By Riley Morningstar
CLEMSON — The latest wastewater monitoring results in Clemson show the highest detection of SARS-CoV-2 — which causes COVID-19 — on Clemson University’s campus since early last month, a stark contrast to the drop-off in recently confirmed cases.
In data published earlier this week, officials noted an uptick from “below detection levels” to levels of concern for the potential of active transmission of COVID-19.
In samples collected July 28, there were 14,000 virus copies per liter detected, the most since the July 2 sampling at the university’s wastewater treatment plant.
“This tells us there are still infected individuals working on campus,” a release from the city said.
Dr. David Freedman, the chair of Clemson University’s department of environmental engineering and earth sciences, has been leading the wastewater research since late May. Freedman was hesitant to put too much stock into the latest numbers from the university’s system.
“Those numbers are still very, very low,” he said. “It means there are only a couple of infected individuals that utilize the facilities on campus. I think it’s something worth keeping an eye on, especially as the number of people returning to campus starts to increase. It’s still at a very low level.”
University officials announced initial results from employees’ COVID-19 tests taken over a five-day period in late July. There was a 2 percent positivity rate out of more than 1,900 tests taken by employees, well below the 14-day average positive rate of approximately 15.2 percent reported by the S.C. Department of Health and Environmental Control (DHEC) the day results were released.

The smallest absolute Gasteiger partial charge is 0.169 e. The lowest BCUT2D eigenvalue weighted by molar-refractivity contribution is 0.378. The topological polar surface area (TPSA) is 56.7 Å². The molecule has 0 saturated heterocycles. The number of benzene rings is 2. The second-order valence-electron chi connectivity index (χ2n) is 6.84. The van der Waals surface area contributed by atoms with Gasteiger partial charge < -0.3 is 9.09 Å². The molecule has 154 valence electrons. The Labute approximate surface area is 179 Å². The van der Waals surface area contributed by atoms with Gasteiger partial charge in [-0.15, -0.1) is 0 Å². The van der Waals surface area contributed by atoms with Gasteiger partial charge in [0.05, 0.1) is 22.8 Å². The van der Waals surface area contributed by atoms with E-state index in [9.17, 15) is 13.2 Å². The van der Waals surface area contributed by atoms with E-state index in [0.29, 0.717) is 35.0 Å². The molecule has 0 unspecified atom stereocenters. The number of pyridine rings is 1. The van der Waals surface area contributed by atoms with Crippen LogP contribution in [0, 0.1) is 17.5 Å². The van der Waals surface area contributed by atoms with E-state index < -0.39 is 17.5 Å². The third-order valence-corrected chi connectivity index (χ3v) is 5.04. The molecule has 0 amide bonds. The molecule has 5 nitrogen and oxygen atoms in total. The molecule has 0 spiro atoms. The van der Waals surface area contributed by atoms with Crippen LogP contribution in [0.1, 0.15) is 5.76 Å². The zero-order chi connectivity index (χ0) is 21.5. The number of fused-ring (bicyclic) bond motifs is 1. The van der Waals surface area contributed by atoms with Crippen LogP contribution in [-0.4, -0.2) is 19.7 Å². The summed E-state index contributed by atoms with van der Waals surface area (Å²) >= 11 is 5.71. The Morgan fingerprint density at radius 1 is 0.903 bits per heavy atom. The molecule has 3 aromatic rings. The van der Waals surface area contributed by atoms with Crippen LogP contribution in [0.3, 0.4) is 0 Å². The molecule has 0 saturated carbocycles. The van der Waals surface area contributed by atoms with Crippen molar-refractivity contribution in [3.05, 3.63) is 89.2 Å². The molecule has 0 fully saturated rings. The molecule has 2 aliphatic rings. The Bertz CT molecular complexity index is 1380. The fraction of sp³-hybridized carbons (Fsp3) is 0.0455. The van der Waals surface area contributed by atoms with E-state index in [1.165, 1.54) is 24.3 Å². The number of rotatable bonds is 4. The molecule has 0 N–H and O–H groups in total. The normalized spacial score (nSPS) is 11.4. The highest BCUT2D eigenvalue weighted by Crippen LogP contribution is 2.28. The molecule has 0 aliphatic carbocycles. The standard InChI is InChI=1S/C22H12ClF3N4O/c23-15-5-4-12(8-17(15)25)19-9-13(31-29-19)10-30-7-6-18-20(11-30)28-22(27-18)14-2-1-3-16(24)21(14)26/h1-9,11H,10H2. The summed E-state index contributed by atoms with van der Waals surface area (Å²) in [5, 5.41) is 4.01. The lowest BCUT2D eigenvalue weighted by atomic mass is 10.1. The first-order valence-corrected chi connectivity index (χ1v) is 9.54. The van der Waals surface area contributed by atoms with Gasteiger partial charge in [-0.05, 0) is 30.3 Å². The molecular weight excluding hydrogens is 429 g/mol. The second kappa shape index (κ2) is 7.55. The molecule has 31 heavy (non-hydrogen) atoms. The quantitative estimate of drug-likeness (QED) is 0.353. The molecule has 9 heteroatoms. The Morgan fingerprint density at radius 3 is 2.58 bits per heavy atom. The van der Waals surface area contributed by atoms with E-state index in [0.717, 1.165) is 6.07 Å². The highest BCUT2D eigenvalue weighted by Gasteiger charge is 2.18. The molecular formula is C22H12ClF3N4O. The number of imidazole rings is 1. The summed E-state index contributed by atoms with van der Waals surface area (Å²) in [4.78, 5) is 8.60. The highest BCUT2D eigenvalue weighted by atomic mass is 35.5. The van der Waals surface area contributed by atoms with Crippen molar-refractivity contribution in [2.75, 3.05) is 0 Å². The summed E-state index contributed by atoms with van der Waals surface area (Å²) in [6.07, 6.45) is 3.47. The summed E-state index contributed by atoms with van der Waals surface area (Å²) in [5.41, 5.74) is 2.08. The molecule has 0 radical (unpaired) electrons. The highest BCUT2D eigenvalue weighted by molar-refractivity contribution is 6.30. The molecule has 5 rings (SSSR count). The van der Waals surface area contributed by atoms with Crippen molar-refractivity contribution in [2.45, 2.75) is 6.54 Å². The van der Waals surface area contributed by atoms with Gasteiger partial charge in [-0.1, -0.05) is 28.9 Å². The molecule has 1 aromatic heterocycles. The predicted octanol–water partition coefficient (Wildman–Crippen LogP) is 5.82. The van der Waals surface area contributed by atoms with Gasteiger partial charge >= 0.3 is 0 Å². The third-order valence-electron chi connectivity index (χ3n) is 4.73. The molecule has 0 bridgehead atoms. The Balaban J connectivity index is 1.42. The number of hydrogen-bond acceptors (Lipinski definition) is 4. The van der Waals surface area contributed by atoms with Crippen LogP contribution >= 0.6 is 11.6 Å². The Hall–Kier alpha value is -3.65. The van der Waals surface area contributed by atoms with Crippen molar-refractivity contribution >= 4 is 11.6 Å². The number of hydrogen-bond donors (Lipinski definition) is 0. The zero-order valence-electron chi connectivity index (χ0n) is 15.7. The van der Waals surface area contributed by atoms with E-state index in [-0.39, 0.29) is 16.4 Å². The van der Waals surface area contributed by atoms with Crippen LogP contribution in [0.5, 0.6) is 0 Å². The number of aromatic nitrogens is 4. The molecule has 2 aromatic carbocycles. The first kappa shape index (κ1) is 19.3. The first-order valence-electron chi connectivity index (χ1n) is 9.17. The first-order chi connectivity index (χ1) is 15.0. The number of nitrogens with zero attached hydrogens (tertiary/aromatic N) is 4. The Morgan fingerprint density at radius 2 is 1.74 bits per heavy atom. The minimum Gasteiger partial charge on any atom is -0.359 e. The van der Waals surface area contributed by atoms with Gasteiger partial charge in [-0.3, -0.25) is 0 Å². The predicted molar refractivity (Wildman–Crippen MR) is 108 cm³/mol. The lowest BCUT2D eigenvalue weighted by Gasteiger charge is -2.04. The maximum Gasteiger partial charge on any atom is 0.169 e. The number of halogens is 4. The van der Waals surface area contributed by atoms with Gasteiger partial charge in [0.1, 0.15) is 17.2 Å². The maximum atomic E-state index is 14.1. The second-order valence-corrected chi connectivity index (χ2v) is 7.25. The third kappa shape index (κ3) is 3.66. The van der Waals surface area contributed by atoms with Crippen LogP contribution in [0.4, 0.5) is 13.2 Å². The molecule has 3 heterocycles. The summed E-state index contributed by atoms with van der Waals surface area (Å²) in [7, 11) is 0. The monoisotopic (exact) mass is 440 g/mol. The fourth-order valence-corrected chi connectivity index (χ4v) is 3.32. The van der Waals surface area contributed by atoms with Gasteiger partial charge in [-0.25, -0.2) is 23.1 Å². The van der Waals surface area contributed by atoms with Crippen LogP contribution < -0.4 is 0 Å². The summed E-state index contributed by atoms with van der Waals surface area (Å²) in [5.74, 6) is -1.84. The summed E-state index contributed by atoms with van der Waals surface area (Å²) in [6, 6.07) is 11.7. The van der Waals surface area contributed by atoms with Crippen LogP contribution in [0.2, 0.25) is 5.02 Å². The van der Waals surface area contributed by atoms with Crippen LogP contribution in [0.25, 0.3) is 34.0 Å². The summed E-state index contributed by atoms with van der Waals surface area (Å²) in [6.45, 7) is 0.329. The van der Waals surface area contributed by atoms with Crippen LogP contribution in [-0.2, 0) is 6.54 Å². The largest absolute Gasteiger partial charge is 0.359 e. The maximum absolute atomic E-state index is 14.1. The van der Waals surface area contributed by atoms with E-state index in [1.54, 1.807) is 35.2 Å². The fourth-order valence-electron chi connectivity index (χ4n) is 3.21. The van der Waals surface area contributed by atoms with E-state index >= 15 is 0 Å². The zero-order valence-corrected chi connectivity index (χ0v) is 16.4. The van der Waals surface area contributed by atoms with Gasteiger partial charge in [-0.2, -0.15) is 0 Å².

The World Health Organization suggested government officials should aim for a 5 percent or lower positivity rate for at least 14 days ahead of reopening.
“The population that has been tested by the university is showing a pretty low frequency, and that’s consistent with the people using the campus being pretty careful — but that’s a very selective population in the area,” Freedman said. “I think (they’re) people who are more attuned to following social distancing, wearing masks and following social distancing than the general population.”
Virus copies continue to fluctuate at the Cochran Road Wastewater Treatment Plant, which services many off-campus apartments.
In one week, from July 21-28, virus copies increased from 59,000 to 910,000, raising the concern level to “significant.” DHEC reported a total 271 confirmed cases of COVID-19 in Clemson’s 29631 ZIP code on Friday, with 1,665 probable cases estimated.
Freedman called the July increase “an outlier.”
“It happens. That’s the nature of the beast,” he said. “Until we see a consistent trend at both treatment plants to levels that are in that range, we know there’s still a significant number of infected individuals in the area.”
Freedman said researchers are still waiting to see if any trends emerge after Clemson implemented a mandatory mask ordinance that was passed on June 24.
“So far, we have not seen a consistent response,” Freedman said.
Whether a trend emerges or not, Freedman said he has doubts as to whether spotty mask wearing will help the community.
“I think it would be a good question for epidemiologists as to whether or not the practices that we’re following now are adequate to flattening the curve as needed,” he said. “The wastewater doesn’t lie. It does not lie.”